@DanWolfgang But then, would someone else be allowed to ask the same question about their picture without being called it a dupliacte? –  TheIndependentAquarius Mar 7 '12 at 17:01
    
While there would probably be some duplication, I'd argue that posting a photo makes it at least a little bit unique, and therefore valid. –  Dan Wolfgang Mar 7 '12 at 18:44
    
@DanWolfgang I was also thinking the same thing. why are people yet against having a list of the type of non technical questions to be asked? –  TheIndependentAquarius Mar 7 '12 at 18:52

Great answers and comments so far.

It's often suggested if you want to improve your photography, you should study the masters (photographs and artwork in general). Learn to read and interpret art and photographs. Assisting in that could be very useful and appropriate.

I'd welcome limited and focused critique along the lines of what Stan and Dan said. Even better, and safer, might be to post up some famous photographs and ask questions about them - why are they so well regarded, is it the composition, the light, the emotion. Deconstructing (if that's the right word) some of these photos could be interesting and educational.

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why the downvote? –  TheIndependentAquarius Mar 7 '12 at 8:27
    
@Anisha - not my downvote, but on meta, downvotes just mean "I disagree". (notice that they don't affect reputation) –  mattdm Mar 7 '12 at 11:17
    
@mattdm I know, but if someone disagrees, they should also understand that other people are not mind readers. Simply downvoting doesn't help anyone understand the reasons. –  TheIndependentAquarius Mar 7 '12 at 11:23
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@Anisha Kaul: There's been much discussion on the main meta site around commenting on downvotes. For me, I wouldn't expect every downvote to get a comment (particularly on meta) in much the same way that I wouldn't expect people to explain their upvotes. The suggestion that people comment is apparently there now for lower rep users: meta.stackexchange.com/questions/135/… –  forsvarir Mar 7 '12 at 12:56
    
@forsvarir For me, I wouldn't expect every downvote to get a comment That's your personal opinion with which I disagree. Communication gaps due to a lack of proper English can lead to misunderstandings. We post in the threads to talk to our peers, not to the walls. Walls don't respond. I think humans should particualrily when they disagree so that a better suggestion or an answer can be provided. I am not least concerned with the reputation points. also, I know this has been discussed in the meta. –  TheIndependentAquarius Mar 7 '12 at 13:03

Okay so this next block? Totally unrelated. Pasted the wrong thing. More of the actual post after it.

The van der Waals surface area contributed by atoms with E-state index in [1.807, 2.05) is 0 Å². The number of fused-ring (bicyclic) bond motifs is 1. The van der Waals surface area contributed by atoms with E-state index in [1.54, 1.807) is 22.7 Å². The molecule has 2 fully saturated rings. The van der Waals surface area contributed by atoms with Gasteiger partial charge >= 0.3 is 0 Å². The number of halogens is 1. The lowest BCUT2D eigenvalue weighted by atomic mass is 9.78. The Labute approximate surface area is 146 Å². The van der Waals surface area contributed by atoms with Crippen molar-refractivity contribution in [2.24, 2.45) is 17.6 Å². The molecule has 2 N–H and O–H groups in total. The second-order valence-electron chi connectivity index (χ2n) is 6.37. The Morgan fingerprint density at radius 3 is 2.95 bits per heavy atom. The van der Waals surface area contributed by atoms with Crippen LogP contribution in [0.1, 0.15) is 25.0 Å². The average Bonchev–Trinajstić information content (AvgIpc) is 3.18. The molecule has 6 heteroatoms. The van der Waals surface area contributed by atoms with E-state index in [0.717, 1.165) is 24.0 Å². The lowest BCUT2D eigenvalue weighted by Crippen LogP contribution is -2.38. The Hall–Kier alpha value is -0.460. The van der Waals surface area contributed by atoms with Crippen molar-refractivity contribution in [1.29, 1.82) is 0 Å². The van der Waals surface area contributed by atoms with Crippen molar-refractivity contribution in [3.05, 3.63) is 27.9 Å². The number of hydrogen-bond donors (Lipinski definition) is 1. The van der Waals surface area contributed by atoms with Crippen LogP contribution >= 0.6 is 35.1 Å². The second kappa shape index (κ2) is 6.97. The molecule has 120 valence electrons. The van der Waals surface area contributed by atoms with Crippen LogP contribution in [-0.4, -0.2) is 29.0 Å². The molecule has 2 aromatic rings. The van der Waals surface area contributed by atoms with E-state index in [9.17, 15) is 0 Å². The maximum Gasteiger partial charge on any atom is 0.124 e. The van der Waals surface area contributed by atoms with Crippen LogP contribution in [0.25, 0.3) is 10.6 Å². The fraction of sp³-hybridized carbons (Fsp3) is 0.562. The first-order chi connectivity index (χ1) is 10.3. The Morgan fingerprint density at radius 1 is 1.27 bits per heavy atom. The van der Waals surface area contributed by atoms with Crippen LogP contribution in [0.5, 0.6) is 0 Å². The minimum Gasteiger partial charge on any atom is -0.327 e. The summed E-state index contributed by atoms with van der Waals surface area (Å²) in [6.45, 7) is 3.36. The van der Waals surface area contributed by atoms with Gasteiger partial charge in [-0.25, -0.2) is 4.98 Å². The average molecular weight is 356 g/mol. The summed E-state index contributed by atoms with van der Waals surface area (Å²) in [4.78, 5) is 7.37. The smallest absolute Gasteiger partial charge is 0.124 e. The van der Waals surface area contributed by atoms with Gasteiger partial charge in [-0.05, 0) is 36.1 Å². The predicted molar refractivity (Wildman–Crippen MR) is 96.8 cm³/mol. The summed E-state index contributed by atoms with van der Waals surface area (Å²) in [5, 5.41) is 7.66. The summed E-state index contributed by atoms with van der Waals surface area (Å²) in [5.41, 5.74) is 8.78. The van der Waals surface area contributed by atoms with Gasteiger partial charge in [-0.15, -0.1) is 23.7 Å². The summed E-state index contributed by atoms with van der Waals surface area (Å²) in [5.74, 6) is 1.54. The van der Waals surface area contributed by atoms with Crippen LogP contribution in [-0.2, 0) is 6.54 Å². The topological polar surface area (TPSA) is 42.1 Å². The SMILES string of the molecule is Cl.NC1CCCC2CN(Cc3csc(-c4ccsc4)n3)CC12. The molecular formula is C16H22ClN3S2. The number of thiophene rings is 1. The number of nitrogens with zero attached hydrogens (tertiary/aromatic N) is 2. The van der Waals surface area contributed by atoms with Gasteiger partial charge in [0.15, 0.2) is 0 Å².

@MikeW: I'm not sure about the idea of posting famous photographs (where would we stand on copyright for example) I'm also not sure they lend themselves to searchable questions. I guess an alternative that might work would be 'why is this photo recognised for it's good composition'... or maybe that would lead to a lot of duplicates... –  forsvarir Mar 7 '12 at 13:04
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I'm opposed to this idea of posting famous photos because it sounds like you're just saying "critique my photo" which won't get any legitimate answer. –  Dan Wolfgang Mar 7 '12 at 15:26
    
why are they so well regarded this would be seen as "What do you think of my picture" - pure discussion. –  TheIndependentAquarius Mar 7 '12 at 17:39
    
@AnishaKaul: The discussion about downvotes and comments on the main site is here, although maybe things are a bit different on Meta. Note that Stack Exchange founder Jeff Atwood weighed in on that, so it's not just a personal opinion. –  mattdm Mar 7 '12 at 18:56
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@AnishaKaul: also, please don't use the back-quotes for quoting people. That's supposed to be for mono-spaced text for filenames and computer code. For quoting someone, use italics and double-quotes. " Thanks! (This one is just my personal opinion, but it's also the intention of Markdown.) –  mattdm Mar 7 '12 at 18:58
    
@mattdm "Note that Stack Exchange founder Jeff Atwood weighed in on that, so it's not just a personal opinion." Anything which is not a universal truth, and hasn't been scientifically proved can be qualified as a personal opinion/belief (even if it involves the founder) IMO! ;D ;D Anyway, in my starting days here I had a thread for this issue, and I do know that this has been discussed before. Ahem, FWIW I disagree with the founder's opinion. ;) –  TheIndependentAquarius Mar 7 '12 at 19:07
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Yes, I see the questions I gave as examples might be vague and argumentative. My point was that Ansel Adams, Henri Cartier-Bresson and Robert Capra must have done something right, compositionally, technically, or other, and their images could serve as good examples. Or Rembrandt or Caravaggio for lighting. No risk of offending them either :) –  MikeW Mar 7 '12 at 19:21
    
"No risk of offending them either :)" Good thing, that, since Carravaggio was apparently rather quick with a sword when offended. –  user2719 Mar 8 '12 at 17:22